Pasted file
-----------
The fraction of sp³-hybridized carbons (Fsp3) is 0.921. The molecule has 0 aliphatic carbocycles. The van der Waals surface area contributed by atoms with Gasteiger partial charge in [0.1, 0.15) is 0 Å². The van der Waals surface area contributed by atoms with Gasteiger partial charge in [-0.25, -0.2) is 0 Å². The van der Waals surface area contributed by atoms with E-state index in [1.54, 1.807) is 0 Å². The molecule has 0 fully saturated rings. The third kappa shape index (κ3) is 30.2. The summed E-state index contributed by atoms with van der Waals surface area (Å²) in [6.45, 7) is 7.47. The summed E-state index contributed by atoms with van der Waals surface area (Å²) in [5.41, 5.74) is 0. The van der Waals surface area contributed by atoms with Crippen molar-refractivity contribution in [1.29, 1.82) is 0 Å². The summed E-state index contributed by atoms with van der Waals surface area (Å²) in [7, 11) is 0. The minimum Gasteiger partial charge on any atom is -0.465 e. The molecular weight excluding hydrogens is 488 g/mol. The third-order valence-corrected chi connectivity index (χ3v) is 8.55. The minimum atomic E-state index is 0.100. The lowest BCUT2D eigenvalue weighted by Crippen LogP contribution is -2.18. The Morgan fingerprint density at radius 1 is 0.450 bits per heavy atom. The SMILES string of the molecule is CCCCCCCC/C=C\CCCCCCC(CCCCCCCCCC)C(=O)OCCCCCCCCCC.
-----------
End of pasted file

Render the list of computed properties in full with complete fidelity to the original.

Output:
The fraction of sp³-hybridized carbons (Fsp3) is 0.921. The molecule has 0 aliphatic carbocycles. The van der Waals surface area contributed by atoms with Gasteiger partial charge in [0.1, 0.15) is 0 Å². The van der Waals surface area contributed by atoms with Gasteiger partial charge in [-0.25, -0.2) is 0 Å². The van der Waals surface area contributed by atoms with E-state index in [1.54, 1.807) is 0 Å². The molecule has 0 fully saturated rings. The third kappa shape index (κ3) is 30.2. The summed E-state index contributed by atoms with van der Waals surface area (Å²) in [6.45, 7) is 7.47. The summed E-state index contributed by atoms with van der Waals surface area (Å²) in [5.41, 5.74) is 0. The van der Waals surface area contributed by atoms with Crippen molar-refractivity contribution in [1.29, 1.82) is 0 Å². The summed E-state index contributed by atoms with van der Waals surface area (Å²) in [7, 11) is 0. The minimum Gasteiger partial charge on any atom is -0.465 e. The molecular weight excluding hydrogens is 488 g/mol. The third-order valence-corrected chi connectivity index (χ3v) is 8.55. The minimum atomic E-state index is 0.100. The lowest BCUT2D eigenvalue weighted by Crippen LogP contribution is -2.18. The Morgan fingerprint density at radius 1 is 0.450 bits per heavy atom. The SMILES string of the molecule is CCCCCCCC/C=C\CCCCCCC(CCCCCCCCCC)C(=O)OCCCCCCCCCC.